The framers of the Constitution feared an all-powerful federal government. With great purpose, they included safeguards to prevent a shift in power from the various states to a centralized government.
The Senate recently broke their own rules to change the rules. One enabler of such a cynical act is most certainly the 17th Amendment (1913).
Prior to the amendment, most U.S. Senators were appointed by their state legislature (Article 1, Section 3).
The reason: to exert significant influence over their representatives in the Senate. The various states, had they still retained influence, would not have sanctioned this historical power-grab.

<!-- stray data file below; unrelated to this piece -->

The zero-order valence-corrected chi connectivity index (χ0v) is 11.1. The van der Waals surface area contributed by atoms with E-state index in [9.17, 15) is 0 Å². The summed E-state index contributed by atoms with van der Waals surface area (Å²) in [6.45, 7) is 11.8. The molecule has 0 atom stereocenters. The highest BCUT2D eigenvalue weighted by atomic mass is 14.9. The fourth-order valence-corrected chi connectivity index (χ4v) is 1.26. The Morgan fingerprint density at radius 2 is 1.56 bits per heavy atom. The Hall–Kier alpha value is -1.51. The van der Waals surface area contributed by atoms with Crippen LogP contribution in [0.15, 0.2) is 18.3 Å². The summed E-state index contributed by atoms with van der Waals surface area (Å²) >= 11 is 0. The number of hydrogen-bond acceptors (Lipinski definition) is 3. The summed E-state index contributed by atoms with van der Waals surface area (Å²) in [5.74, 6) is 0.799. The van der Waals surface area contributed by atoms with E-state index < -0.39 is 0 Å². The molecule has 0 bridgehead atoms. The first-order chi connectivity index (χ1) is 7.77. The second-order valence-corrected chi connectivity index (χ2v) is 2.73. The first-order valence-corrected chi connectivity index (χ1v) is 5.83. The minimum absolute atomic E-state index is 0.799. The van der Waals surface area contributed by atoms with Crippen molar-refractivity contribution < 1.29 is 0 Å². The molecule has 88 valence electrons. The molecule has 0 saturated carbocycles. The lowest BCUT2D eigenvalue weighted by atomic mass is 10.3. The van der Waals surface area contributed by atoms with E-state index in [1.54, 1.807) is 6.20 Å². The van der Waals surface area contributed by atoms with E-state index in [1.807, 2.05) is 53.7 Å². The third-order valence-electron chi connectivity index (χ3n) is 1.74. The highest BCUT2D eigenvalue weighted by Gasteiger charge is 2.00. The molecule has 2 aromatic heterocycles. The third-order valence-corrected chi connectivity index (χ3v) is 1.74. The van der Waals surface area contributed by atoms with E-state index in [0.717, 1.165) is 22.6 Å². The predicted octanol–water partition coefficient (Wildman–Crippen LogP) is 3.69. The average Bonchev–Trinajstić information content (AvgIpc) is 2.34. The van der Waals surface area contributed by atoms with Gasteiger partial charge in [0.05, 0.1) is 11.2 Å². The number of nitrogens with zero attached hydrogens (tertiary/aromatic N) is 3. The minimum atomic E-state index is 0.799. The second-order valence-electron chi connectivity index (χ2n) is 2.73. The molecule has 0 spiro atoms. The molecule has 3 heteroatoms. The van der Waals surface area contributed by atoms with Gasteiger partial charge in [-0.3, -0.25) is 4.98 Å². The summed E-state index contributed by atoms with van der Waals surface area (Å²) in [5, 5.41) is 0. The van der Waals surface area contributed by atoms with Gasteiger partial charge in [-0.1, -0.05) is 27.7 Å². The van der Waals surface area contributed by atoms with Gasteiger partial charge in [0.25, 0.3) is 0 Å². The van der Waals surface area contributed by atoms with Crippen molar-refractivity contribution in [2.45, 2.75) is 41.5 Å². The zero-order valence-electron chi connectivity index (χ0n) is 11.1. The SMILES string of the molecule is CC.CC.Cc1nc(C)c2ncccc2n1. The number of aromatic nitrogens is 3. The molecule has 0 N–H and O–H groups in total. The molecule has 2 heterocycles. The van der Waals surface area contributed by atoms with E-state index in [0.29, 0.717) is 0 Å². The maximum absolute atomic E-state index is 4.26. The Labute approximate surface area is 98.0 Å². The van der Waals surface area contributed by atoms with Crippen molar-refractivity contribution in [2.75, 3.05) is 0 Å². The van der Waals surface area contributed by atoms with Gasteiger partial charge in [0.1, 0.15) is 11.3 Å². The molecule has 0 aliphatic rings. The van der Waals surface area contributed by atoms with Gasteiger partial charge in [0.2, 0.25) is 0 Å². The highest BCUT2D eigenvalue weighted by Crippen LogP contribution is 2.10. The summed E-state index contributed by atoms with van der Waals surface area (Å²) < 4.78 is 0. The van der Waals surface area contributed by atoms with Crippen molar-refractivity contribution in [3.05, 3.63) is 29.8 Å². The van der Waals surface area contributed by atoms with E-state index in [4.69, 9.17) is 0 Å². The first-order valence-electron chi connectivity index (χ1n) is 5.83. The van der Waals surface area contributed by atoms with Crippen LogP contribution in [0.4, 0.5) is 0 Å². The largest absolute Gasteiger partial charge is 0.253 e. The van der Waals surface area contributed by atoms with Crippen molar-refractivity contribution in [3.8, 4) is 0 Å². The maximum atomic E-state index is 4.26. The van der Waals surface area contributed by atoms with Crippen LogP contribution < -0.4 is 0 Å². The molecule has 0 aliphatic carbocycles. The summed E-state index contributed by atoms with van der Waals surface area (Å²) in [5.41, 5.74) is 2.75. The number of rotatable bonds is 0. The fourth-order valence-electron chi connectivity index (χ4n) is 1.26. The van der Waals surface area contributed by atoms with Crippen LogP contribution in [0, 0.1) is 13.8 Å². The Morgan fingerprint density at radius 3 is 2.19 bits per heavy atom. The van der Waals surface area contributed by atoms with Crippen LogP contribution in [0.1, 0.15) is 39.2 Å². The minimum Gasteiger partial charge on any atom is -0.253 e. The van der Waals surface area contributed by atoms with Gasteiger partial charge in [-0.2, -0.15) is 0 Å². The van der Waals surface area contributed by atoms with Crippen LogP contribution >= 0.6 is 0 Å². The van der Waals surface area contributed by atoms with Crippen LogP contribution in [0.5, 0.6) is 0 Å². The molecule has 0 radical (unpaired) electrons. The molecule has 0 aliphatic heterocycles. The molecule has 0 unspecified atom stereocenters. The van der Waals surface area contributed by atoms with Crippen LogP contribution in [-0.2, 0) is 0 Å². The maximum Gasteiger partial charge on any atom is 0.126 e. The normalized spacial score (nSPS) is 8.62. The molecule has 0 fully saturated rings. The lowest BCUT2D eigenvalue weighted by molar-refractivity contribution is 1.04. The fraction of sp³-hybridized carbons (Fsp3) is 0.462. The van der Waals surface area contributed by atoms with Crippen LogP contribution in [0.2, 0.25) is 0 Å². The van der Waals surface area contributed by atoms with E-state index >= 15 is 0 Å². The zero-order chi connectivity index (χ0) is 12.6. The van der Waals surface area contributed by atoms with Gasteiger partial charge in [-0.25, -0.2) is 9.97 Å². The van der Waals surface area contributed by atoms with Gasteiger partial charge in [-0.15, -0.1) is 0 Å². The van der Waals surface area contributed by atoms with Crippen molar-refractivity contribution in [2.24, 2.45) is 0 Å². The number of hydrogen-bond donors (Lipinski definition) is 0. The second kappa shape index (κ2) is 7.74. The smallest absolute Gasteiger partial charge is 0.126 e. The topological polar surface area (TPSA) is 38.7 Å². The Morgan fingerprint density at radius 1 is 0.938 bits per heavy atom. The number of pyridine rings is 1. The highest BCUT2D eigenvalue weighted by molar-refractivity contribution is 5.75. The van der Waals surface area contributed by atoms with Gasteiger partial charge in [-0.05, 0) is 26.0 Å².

Currently, under the 17th Amendment, senators are elected by a majority vote of the people, sent to Washington and absorbed into the power structure with no consolidated authority to which they answer (i.e. state legislatures).
We are losing our country to an all-powerful, ever-expanding federal government.
Is there a remedy short of anarchy? Yes, Article V of the Constitution.
Article V offers a state convention for proposing amendments to the Constitution. The amendments are ratified by the states. Congress is bypassed altogether.
Repeal the 17th Amendment.
Reference made to the recent book: “The Liberty Amendments.”